Getting a  taste of e-cookbooks

By Kelly Sirett

It is not a word of a lie when I say that I have baked more over the past two months than I have in the previous two years. Quarantine cliché, I know! But with so much more time at home, I’ve enjoyed discovering new recipes, trying to perfect the chocolate chip cookie and even sampling elaborate cocktails. If your time in isolation – like mine – has been focused on all things culinary, then you may appreciate exploring some of the cookbooks in the Ottawa Public Library’s collection that are available as e-books. Here are some recommendations for downloadable e-books, accessible from the OPL website: biblioottawalibrary.ca. If you have any questions about your account or accessing any of OPL’s services and resources (including e-books), give us a call at 613-580-2940.

Kelly Sirett is a librarian and the coordinator at the Sunnyside Branch of the Ottawa Public Library. She has many interests and loves many things – but especially sunny days, first and last lines, and doing the hokey pokey.

 

Joy the Baker Over Easy: Sweet and Savory Recipes for Leisurely Days
by Joy Wilson

Joy Wilson’s cookbook is a beautiful ode to lazy, slow cooking days, where coffee comes first and everything else is hours behind. This cookbook features beautiful photographs of a variety of recipes – everything from coffee and cocktails to baked goods and a breakfast of fried rice. With more time at home, this is a perfect isolation cookbook.

Sally’s Cookie Addiction: Irresistible Cookies, Bars, Shortbread, and More from the Creator of Sally’s Baking Addiction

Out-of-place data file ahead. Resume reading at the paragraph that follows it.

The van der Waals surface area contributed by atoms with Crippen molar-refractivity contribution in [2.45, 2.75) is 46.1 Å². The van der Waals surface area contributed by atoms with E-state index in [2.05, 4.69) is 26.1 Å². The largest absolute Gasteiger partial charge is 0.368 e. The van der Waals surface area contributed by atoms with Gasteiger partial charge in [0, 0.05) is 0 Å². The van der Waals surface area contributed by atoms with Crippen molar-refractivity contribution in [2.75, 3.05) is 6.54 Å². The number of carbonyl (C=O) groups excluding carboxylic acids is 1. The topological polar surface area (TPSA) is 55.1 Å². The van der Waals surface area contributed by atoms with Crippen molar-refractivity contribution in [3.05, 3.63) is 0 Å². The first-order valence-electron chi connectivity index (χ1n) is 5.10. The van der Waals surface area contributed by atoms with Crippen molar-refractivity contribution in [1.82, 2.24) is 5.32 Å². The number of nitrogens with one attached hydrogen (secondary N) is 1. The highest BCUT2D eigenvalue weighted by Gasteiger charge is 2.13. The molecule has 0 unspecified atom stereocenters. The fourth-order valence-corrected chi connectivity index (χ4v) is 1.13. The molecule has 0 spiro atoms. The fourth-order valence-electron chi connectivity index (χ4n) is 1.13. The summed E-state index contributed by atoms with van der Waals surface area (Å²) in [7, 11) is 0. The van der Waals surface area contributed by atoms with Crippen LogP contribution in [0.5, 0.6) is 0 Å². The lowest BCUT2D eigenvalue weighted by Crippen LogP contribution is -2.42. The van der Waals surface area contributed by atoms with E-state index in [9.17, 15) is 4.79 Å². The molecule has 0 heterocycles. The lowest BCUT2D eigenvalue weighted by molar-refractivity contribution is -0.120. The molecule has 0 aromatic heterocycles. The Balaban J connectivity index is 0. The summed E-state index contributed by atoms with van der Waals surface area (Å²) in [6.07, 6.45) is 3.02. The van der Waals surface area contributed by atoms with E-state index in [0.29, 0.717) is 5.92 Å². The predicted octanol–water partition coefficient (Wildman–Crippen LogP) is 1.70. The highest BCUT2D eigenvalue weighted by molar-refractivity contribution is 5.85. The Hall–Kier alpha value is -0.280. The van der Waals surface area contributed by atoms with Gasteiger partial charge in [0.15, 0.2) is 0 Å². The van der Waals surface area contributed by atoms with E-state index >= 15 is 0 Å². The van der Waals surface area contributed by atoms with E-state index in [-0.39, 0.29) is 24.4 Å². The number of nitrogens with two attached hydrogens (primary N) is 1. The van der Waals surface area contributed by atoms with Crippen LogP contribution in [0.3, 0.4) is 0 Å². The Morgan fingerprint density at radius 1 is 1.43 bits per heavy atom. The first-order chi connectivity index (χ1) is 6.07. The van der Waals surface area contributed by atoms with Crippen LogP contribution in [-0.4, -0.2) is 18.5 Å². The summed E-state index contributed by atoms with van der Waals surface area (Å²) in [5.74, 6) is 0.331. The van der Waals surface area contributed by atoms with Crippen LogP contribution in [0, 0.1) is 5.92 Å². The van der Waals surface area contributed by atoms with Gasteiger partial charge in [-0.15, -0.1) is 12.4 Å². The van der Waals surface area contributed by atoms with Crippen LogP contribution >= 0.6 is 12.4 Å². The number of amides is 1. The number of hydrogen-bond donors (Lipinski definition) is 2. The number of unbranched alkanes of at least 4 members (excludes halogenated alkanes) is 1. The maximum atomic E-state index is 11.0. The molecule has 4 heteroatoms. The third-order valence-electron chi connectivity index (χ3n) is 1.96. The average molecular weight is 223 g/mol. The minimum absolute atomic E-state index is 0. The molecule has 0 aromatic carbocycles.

by Sally McKenney

I’m a big fan of the Sally’s Baking Addiction blog (a trusted source for all things baking), which is why I was excited when I saw this cookbook. With 75 cookie recipes, including many that have never been featured on the blog, this cookbook has something for every cookie lover. You’ll also find lots of helpful tips and detailed explanation, and I might just find the perfect chocolate chip cookie! This cookbook reminds me of my grandma, who had a sign in her kitchen that said, “A balanced diet is a cookie in each hand.” If you agree, this is the book for you.

 

The Comfort Food Mash-up Cookbook: 80 Delicious Recipes for Reimagining your Favorite Dishes
by Dan Whalen

Feeling adventurous? If so, Dan Whalen’s cookbook is here for you. As the title implies, this cookbook puts together two unlikely combinations of dishes in one mouth-watering recipe. Whalen also provides the history of culinary “mash-ups,” which is far more extensive than you might think. A great reminder to have fun in the kitchen!

 

Little Green Kitchen: Simple Vegetarian Family Recipes
by David Frenkiel and Luise Vindahl

If you’re cooking for less adventurous eater, acclaimed vegetarian cookbook writers David Frenkiel and Luise Vindahl can help. They focus on everyday meals that both adults and children will enjoy – because most parents don’t have time to cook double dinners (even if they wanted to)! As parents, Frenkiel and Vindahl understand the frustrations of feeding children, and they have created a cookbook filled with delicious recipes and tips to get the whole family interested in mealtime.

 

The One-bottle Cocktail: More Than 80 Recipes With Fresh Ingredients and A Single Spirit
by Maggie Hoffman

If vegetarian family meals don’t work, there’s always Maggie Hoffman’s The One-bottle Cocktail! I’m kidding, of course. Hoffman offers an alternative to complex cocktails that require a full home bar; her recipes use only one bottle and various ingredients that are generally easier to find (and less expensive). A great guide for beginner mixologists who are looking to go beyond their usual gin and tonics or just make fewer trips to the liquor store.

We are looking forward to when we can all come together again at the library. Until then, take good care of yourself and the ones you love – and happy reading, eating and drinking!

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